Download ReportDownload Report PDF (7,103.06 KB)
- File Size: 7,103.06 KB
- Pages: 314
- Published: 2021
- What are the eligibility requirements for families?
- How are TANF benefits calculated and administered?
- What activities are required to become and remain eligible for assistance?
- What ongoing eligibility tests are applied, and can families receive assistance when they transition off of TANF?
- How have state policies changed over time?
The primary program that provides cash aid to families in financial need is called Temporary Assistance for Needy Families, or TANF. TANF is a block grant, meaning the federal government provides each state with a set amount of money that the state combines with its own funding to meet the program’s goals. Each state sets its own policies for exactly who can get help, how much they can receive, and for how long. These policies can vary greatly across states.
This report describes the ways in which policies vary within the context of the federal program requirements, and includes dozens of detailed tables showing each state’s policy choices.
The Welfare Rules Database tracks state TANF policies over time, from 1996 to the present. The database includes hundreds of variables related to initial eligibility, benefit amounts, work and activity requirements, and ongoing eligibility and time limits. The database is funded by the Office of Planning, Research, and Evaluation (OPRE) and maintained by the Urban Institute. This report provides dozens of tables detailing selected state policies for 2019.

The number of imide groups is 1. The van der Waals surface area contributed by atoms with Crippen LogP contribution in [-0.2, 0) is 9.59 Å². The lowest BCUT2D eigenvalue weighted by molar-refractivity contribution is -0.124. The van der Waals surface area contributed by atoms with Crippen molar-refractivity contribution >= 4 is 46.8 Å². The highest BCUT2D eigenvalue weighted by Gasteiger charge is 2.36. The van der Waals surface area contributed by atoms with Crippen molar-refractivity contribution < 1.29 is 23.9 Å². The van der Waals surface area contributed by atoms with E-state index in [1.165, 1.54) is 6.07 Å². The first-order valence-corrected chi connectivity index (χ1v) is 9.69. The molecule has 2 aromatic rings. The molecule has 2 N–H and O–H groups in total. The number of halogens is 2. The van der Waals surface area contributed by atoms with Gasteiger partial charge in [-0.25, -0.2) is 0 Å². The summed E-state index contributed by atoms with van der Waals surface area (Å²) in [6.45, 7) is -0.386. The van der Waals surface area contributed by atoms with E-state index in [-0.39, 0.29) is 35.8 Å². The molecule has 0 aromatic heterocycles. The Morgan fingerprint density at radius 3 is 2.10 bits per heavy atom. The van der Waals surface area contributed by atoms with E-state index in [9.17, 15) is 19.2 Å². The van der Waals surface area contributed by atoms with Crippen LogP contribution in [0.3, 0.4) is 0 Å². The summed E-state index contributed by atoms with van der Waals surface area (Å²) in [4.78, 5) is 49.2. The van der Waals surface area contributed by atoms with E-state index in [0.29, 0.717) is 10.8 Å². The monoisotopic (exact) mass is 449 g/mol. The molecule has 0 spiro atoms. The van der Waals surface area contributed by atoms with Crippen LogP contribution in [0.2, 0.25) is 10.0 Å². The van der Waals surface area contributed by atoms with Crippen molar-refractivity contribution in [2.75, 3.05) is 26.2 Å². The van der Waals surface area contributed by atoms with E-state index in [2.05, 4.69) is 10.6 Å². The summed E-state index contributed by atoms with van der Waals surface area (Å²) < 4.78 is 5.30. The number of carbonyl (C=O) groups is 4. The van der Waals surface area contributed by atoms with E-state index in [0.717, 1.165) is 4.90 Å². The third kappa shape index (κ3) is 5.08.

Key Findings and Highlights
Key findings for state TANF policies in July 2019 include:
- The maximum monthly earnings that a family of three could have and still be initially eligible for TANF ranged from $268 in Alabama to $2,231 in Minnesota.
- Seventeen states required that unemployed applicants search for a job as a condition of application.
- The maximum monthly benefit for a single-parent family with two children and no income living in the most populous area of the state ranged from $170 in Mississippi to $1,066 in New Hampshire.
- Thirteen states have a family cap policy. For the states with family cap policies, ten states do not increase the cash benefit for an additional child born to the unit. Three states do increase the benefit, but at less than the normal increment.
- Forty states require single-parent unit heads to work a minimum of 30 hours per week.
- Twenty-five states provided cash assistance for periods ranging from 1 to 24 months to families transitioning off TANF.
The database tracks TANF policies for the 50 states and the District of Columbia. Data are collected primarily from the caseworker manuals and documents used to administer the TANF program in each state. Each year, the project produces a set of tables containing selected policies from the database. The tables are then reviewed by state administrators and verified for accuracy. The final tables are included in an annual report, with the current report showing the policies in effect on July 1, 2019. The full database containing all of the variables and longitudinal details is also made available for public use at https://wrd.urban.org Visit disclaimer page .
Shantz, Katie, Ilham Dehry, Sarah Knowles, Sarah Minton, and Linda Giannarelli (2020). Welfare Rules Databook: State TANF Policies as of July 2019, OPRE Report 2020-141, Washington, DC: Office of Planning, Research, and Evaluation, Administration for Children and Families, U.S. Department of Health and Human Services.
- Temporary Assistance for Needy Families